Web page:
Regulation on the use of human subjects for research
It is important to regulate the inclusion of human subjects for research because historical accounts have shown that individuals were involved in research studies without their knowledge. It is thus now of utmost importance that any human subject who participants in a research study has given his informed consent. The term informed consent technically pertains to the authorization of a person to participate in a research study, as supported by his knowledge and understanding of what will be performed. An informed consent thus involves an explanation by the researcher of the entire scenario of the study, including the goals of the investigation and the exact procedures that will be performed on the study participant (Harnett and Neuman, 2009). It is critical that the potential participant decides on whether he does agree to submit himself to the investigation. In addition, the informed consent of a study participant is also associated with the knowledge of the risks of the study. The study participant also has the right to opt out of the investigation at any moment he desires to do so (Kho et al., 2009).
One of the historical incidents associated with the use of human subjects in research is the Nuremberg trials of 1947 (Annas and Grodin, 1992). In this investigation, physicians performed different forms of testing of camp prisoners such as determining which microbes are lethal, as well as what temperature can induce death in a human being. The Nuremberg trials thus resulted in massive deaths of camp prisoners, as the physicians continued on with different settings of bacterial and viral inoculations and exposures of other individuals to different temperatures for various durations. Since then, the Nuremberg Code was created, which requires that each human subject expresses his consent before he is allowed to participate in a research study. The Nuremberg Code also describes the rules with regards to the extent of testing that will be allowed on human subjects.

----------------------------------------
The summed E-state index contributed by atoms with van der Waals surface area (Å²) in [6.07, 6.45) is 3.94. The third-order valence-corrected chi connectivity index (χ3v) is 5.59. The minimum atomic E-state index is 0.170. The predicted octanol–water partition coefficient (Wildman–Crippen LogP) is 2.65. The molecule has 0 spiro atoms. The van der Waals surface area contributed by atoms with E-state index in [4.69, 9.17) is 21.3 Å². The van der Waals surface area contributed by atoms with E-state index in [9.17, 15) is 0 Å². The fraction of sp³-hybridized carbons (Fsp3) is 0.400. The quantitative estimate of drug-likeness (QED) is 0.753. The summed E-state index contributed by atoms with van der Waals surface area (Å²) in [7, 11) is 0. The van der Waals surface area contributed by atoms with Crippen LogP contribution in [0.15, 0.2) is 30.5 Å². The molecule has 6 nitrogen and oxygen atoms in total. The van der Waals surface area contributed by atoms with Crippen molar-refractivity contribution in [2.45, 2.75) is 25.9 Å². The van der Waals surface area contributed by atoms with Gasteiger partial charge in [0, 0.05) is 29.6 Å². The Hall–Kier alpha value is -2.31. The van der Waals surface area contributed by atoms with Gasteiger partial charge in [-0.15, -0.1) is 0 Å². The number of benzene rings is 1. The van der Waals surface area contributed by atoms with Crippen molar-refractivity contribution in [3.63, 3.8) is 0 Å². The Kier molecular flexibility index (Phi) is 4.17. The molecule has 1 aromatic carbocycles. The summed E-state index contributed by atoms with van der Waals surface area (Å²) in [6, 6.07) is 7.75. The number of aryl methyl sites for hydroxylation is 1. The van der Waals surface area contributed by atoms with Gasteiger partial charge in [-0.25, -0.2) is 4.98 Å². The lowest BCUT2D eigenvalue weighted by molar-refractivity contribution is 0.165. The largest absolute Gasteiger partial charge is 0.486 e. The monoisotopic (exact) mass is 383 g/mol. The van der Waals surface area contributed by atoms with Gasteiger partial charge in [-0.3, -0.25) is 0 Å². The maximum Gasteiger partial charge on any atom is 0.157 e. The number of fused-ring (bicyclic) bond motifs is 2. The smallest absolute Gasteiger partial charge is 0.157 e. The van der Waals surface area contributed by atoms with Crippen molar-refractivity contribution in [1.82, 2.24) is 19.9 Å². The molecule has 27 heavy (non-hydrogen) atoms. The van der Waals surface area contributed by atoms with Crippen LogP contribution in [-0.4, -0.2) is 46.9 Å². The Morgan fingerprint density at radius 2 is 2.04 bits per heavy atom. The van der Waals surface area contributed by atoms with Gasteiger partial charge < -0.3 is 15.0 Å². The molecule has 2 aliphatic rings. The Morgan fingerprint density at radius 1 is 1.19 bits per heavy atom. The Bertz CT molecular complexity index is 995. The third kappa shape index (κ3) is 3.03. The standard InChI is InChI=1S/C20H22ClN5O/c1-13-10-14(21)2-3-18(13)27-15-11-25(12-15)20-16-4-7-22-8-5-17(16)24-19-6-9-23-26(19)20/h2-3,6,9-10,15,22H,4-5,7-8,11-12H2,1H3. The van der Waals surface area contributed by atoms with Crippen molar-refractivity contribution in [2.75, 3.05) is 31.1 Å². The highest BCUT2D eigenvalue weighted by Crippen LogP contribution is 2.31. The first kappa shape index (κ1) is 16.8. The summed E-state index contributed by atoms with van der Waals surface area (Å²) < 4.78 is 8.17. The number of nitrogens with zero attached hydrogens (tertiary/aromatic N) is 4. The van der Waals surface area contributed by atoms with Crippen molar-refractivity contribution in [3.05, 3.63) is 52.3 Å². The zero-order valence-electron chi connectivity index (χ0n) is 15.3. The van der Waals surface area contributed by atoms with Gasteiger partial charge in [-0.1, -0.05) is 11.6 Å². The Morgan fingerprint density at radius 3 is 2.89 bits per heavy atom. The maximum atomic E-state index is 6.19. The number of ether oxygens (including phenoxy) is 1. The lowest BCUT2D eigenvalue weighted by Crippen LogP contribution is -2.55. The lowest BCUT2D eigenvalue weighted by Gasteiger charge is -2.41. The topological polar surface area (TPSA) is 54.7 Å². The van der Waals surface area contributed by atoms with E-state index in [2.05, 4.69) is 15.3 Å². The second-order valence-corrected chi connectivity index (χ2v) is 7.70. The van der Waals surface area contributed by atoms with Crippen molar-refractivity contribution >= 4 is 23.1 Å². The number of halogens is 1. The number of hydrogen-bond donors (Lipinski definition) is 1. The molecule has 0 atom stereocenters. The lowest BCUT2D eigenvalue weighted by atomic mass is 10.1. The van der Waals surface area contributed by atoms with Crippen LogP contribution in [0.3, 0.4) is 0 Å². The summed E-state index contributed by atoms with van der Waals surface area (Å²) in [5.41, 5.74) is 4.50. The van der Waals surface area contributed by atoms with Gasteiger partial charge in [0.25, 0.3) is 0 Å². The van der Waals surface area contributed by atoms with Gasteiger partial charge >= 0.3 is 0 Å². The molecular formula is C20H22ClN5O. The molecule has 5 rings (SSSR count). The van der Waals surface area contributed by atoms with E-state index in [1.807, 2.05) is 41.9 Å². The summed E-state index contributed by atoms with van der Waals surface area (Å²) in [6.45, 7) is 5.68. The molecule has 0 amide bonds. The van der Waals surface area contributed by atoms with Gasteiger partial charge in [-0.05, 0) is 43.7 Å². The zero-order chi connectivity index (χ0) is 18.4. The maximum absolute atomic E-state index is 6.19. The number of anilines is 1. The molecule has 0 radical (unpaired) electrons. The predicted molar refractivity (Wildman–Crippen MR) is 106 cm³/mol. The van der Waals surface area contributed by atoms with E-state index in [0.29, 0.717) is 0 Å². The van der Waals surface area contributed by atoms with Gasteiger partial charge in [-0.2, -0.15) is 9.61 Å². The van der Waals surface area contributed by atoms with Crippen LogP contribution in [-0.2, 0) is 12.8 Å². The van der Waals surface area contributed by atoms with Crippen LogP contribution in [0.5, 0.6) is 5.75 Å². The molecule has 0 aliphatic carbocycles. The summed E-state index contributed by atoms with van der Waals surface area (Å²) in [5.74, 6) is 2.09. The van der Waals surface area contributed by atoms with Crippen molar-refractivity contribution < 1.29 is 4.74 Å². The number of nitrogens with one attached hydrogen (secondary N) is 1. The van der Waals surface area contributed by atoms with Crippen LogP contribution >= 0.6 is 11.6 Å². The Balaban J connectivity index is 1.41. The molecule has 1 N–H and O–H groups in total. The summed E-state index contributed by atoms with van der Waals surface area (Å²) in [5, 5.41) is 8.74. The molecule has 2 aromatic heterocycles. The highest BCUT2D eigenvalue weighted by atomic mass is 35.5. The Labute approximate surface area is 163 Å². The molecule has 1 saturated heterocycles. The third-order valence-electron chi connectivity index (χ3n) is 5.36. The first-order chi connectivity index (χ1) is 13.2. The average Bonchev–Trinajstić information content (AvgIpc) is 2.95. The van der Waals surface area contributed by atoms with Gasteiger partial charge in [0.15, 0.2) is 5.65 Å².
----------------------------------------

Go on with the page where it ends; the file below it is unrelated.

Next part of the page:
Annas, G. J., and Grodin, M. (1992). The Nazi doctors and the Nuremberg Code. New York: Oxford University Press.
Harnett, J.D. and Neuman, R. (2009). Research ethics for clinical researchers. Methods in Molecular Biology, 473, 285-97.
Kho, M.E., Duffett, M., Willison, D.J., Cook, D.J. and Brouwers, M.C. (2009). Written informed consent and selection bias in observational studies using medical records: Systematic review. BMJ, 12, 338-342.